Asking today’s media to give us the intention economy is like asking AM radio to give us cellular telephony.
What if we don’t need advertising at all?
Doc Searls
20437

This is spot on.

In China, and other emerging economies that have only recently reached the “building the infrastructure of mass-commerce” stage, advertising doesn’t play nearly as big a role in the way consumers and brands interact.

Less than 20% of [WeChat creator] Tencent’s revenues come from advertising compared to over 95% for Facebook’s revenue. In fact, most large consumer mobile companies in China (and elsewhere around the world) do not rely on advertising as their primary source of revenue; they focus on transactions instead. (Connie Chan, a16z)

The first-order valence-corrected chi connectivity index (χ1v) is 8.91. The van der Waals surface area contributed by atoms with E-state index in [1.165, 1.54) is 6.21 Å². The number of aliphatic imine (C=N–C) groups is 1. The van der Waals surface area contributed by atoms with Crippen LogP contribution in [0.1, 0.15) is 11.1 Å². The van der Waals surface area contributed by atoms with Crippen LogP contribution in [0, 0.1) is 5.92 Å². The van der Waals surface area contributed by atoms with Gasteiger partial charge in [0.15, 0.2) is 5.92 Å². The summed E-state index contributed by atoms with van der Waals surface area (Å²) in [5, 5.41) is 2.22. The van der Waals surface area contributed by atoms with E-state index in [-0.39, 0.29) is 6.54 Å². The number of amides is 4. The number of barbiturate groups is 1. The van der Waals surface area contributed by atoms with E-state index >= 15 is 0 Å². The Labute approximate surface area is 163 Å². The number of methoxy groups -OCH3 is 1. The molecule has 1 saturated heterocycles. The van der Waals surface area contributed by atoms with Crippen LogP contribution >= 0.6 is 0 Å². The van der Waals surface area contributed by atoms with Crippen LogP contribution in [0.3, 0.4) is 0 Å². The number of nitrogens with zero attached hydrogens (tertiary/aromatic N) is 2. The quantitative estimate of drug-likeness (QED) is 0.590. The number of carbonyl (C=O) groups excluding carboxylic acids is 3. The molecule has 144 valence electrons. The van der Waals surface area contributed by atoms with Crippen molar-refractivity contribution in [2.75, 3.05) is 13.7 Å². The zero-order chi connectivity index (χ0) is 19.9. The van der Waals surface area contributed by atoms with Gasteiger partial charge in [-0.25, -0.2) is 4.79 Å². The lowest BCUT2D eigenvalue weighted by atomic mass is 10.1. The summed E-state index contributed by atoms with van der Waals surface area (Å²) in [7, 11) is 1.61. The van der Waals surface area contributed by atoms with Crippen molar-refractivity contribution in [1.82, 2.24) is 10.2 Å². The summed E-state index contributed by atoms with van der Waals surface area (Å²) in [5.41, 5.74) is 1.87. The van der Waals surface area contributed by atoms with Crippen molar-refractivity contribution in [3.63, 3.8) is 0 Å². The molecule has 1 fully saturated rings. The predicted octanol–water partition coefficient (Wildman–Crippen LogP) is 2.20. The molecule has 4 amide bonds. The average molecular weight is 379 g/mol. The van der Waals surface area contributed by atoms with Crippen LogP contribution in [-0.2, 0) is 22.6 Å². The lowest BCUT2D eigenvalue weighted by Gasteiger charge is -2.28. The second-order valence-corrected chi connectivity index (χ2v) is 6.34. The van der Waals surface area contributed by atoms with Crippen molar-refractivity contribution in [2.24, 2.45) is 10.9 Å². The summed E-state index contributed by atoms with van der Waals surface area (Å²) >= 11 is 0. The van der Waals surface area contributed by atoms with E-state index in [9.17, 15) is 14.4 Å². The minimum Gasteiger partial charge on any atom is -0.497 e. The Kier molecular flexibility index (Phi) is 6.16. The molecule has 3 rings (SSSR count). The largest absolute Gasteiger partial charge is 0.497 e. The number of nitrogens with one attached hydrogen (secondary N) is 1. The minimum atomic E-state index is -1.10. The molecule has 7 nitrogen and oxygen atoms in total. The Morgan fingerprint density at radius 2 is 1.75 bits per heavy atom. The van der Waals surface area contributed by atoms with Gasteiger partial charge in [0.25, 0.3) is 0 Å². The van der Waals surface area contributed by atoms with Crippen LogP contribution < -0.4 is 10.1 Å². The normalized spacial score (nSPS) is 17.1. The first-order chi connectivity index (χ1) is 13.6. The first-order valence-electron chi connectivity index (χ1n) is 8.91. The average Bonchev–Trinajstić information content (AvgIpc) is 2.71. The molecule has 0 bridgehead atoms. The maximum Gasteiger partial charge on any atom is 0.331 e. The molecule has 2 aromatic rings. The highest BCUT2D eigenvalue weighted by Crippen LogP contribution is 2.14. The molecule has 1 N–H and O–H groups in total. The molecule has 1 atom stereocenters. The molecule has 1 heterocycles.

Chinese internet companies have experimented with all sorts of models, including in-app or in-game fees, monetised user-generated discovery (Little Red Book, Mogujie, Meilishuo), micro-transactions, digital goods as social currency (yy.com) and umpteen versions of the on-demand model.

Most of these products implicitly leverage social relationships to enable discovery, clarify context, qualify intent and create a virtuous cycle of more relevant onwards referral. And because a large percentage of these users mostly or only access the internet on mobile, “always on, always with you” collides with context markers (location, past choice/behaviour etc.) to only fuel this further.

(Reality check: There’s also currently a lot of tracking, and data privacy varies, but our current model relies almost entirely on tracking. When tracking collapses, i’m not sure what will be left.)


Enjoy this article? Subscribe to yiibu’s newsletter for a short weekly selection of found tidbits and research about our evolving relationship with technology.

Show your support

Clapping shows how much you appreciated Stephanie Rieger’s story.